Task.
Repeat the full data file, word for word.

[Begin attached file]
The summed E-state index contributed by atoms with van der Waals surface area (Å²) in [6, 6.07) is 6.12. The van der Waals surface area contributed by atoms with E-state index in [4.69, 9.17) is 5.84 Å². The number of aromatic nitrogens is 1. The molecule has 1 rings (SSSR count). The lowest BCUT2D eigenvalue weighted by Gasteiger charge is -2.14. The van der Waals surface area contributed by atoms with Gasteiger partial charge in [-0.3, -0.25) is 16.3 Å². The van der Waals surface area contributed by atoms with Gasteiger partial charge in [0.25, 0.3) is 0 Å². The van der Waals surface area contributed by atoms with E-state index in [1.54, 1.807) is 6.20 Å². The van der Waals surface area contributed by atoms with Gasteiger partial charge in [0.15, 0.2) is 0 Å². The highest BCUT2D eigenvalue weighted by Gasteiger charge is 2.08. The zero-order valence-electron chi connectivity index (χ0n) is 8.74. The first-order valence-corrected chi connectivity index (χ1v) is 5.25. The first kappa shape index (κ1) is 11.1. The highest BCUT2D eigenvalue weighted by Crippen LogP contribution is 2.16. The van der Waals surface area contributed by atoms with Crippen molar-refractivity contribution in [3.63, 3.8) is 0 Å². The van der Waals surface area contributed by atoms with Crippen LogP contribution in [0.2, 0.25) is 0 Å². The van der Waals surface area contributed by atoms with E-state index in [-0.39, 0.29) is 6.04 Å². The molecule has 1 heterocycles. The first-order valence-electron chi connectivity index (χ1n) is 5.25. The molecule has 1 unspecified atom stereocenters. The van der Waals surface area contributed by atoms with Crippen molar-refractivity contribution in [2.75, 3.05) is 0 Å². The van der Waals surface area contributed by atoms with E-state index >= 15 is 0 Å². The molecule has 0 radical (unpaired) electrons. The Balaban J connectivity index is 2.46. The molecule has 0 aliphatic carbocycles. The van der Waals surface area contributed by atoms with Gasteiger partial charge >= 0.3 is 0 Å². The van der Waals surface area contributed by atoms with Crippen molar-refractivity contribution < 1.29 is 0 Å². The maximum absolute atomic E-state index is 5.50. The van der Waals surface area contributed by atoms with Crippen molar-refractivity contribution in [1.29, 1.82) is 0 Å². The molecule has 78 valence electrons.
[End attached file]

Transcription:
The summed E-state index contributed by atoms with van der Waals surface area (Å²) in [6, 6.07) is 6.12. The van der Waals surface area contributed by atoms with E-state index in [4.69, 9.17) is 5.84 Å². The number of aromatic nitrogens is 1. The molecule has 1 rings (SSSR count). The lowest BCUT2D eigenvalue weighted by Gasteiger charge is -2.14. The van der Waals surface area contributed by atoms with Gasteiger partial charge in [-0.3, -0.25) is 16.3 Å². The van der Waals surface area contributed by atoms with Gasteiger partial charge in [0.25, 0.3) is 0 Å². The van der Waals surface area contributed by atoms with E-state index in [1.54, 1.807) is 6.20 Å². The van der Waals surface area contributed by atoms with Gasteiger partial charge in [0.15, 0.2) is 0 Å². The highest BCUT2D eigenvalue weighted by Gasteiger charge is 2.08. The zero-order valence-electron chi connectivity index (χ0n) is 8.74. The first-order valence-corrected chi connectivity index (χ1v) is 5.25. The first kappa shape index (κ1) is 11.1. The highest BCUT2D eigenvalue weighted by Crippen LogP contribution is 2.16. The van der Waals surface area contributed by atoms with Crippen molar-refractivity contribution in [3.63, 3.8) is 0 Å². The van der Waals surface area contributed by atoms with Crippen LogP contribution in [0.2, 0.25) is 0 Å². The van der Waals surface area contributed by atoms with E-state index in [-0.39, 0.29) is 6.04 Å². The molecule has 1 heterocycles. The first-order valence-electron chi connectivity index (χ1n) is 5.25. The molecule has 1 unspecified atom stereocenters. The van der Waals surface area contributed by atoms with Crippen molar-refractivity contribution in [2.75, 3.05) is 0 Å². The van der Waals surface area contributed by atoms with E-state index >= 15 is 0 Å². The molecule has 0 radical (unpaired) electrons. The Balaban J connectivity index is 2.46. The molecule has 0 aliphatic carbocycles. The van der Waals surface area contributed by atoms with Gasteiger partial charge >= 0.3 is 0 Å². The van der Waals surface area contributed by atoms with Crippen molar-refractivity contribution < 1.29 is 0 Å². The maximum absolute atomic E-state index is 5.50. The van der Waals surface area contributed by atoms with Crippen molar-refractivity contribution in [1.29, 1.82) is 0 Å². The molecule has 78 valence electrons.